• The authorities will not impose a state of emergency and both the authorities and the opposition will refrain from the use of violence
  • Both parties will undertake serious efforts for the normalisation of life in the cities and villages by withdrawing from administrative and public buildings and unblocking streets, city parks and squares
  • Illegal weapons will be handed over to interior ministry bodies
The fiance of activist Mariya Pohorilko was killed in the city of Lviv
The agreement was was signed by Mr Yanukovych and opposition leaders Vitali Klitschko, Arseniy Yatsenyuk and Oleh Tyahnibok.
Polish Foreign Minister Radoslaw Sikorski tweeted that the deal was a "good compromise for Ukraine" which would open the way "to reform and to Europe".

At the scene

Any political deal between President Yanukovych and the opposition movement will have to pass the test here in Lviv. It is a city that has been at the forefront of the protests, sending busloads of demonstrators 500km east to Kiev on a nightly basis.
Lviv has always looked west rather than east: a city for centuries under Austrian and then Polish rule, it only fell to the Soviets during World War Two and has remained fiercely proud of its Ukrainian identity ever since.
The writ of the Kiev government does not extend here. Every regional administration building is now under the control of the protest movement. I visited the police headquarters, taken on Tuesday night by the opposition and ransacked. At the security service office, burnt out cars lie in the courtyard. The mood here is one of defiance: that President Yanukovych must step down now.
The White House has welcomed Friday's deal, praising "the courageous opposition leaders who recognised the need for compromise".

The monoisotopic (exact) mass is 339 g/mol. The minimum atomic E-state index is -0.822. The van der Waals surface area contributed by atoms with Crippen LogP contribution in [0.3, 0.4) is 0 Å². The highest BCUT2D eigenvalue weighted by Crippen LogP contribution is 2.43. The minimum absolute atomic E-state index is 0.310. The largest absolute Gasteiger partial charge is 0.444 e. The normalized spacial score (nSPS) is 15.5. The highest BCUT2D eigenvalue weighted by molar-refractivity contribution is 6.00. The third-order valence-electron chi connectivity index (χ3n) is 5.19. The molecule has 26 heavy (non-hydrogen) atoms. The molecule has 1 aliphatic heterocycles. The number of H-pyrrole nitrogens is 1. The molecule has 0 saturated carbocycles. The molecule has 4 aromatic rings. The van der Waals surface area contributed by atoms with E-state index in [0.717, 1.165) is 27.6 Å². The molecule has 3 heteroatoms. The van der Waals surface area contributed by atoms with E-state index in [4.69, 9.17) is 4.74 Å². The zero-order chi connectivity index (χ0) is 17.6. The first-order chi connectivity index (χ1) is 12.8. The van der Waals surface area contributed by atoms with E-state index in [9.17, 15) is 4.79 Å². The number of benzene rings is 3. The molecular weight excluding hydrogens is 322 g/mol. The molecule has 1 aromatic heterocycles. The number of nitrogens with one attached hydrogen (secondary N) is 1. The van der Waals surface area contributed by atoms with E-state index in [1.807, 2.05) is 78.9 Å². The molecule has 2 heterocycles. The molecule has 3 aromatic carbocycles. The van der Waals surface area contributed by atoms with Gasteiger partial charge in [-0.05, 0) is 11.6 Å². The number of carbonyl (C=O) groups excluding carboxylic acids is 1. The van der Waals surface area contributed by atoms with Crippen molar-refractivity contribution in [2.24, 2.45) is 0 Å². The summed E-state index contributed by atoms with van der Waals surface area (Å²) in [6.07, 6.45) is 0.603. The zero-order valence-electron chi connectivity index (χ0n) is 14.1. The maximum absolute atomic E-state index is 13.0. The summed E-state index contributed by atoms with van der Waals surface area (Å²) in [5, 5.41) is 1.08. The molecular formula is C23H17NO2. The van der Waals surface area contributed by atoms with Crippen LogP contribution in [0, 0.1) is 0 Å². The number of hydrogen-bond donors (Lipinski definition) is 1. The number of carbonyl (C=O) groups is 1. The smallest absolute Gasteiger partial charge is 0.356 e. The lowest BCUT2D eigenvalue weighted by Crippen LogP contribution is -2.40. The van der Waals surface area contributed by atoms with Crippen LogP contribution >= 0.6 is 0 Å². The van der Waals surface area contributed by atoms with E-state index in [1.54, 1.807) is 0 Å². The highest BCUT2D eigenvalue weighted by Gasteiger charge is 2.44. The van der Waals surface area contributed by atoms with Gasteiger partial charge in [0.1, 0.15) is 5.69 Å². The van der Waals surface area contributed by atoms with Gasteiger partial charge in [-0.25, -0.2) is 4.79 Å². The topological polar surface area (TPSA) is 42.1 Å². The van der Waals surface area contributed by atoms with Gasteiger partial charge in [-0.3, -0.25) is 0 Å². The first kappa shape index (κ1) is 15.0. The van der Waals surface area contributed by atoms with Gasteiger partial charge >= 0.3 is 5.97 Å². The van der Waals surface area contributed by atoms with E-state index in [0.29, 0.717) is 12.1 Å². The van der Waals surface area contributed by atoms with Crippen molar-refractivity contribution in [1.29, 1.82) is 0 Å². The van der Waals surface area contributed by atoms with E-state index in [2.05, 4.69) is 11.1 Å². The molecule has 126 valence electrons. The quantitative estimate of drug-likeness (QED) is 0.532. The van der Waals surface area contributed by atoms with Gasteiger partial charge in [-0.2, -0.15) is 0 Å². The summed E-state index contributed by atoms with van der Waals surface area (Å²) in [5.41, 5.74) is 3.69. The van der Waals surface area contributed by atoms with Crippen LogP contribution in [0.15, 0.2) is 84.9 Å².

The US remained prepared to impose sanctions on the Ukrainian government if the violence continues, it said in a statement.
Shortly after the deal was signed, Ukraine's parliament approved the restoration of the 2004 constitution, with all but one of the 387 MPs present voting in favour.
Parliament also approved an amnesty for protesters accused of involvement in violence.
MPs voted for a change in the law which could lead to the release of Yulia Tymoshenko, an arch-rival of Mr Yanukovych.
She was sentenced to seven years in prison in 2011 for abuse of power. Her supporters say this was simply Mr Yanukovych taking out his most prominent opponent.
Dozens of MPs from Mr Yanukovych's own Party of Regions voted for the motions, in what correspondents say will be a humiliation for the president.
The protests first erupted in late November when Mr Yanukovych rejected a landmark association and trade deal with the EU in favour of closer ties with Russia.
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Ukraine protesters stay on the streets despite deal

I don't think they trust the deal yet and want to wait until they have a new leader in power. Though I understand this mistrust often doing something like this might lead to a massacre of the protesters by either the police, the Army or the Russians if history is any example.

But, like I heard one protester say, "You in America did this about 200 years ago. This is our time." So, what will be will be.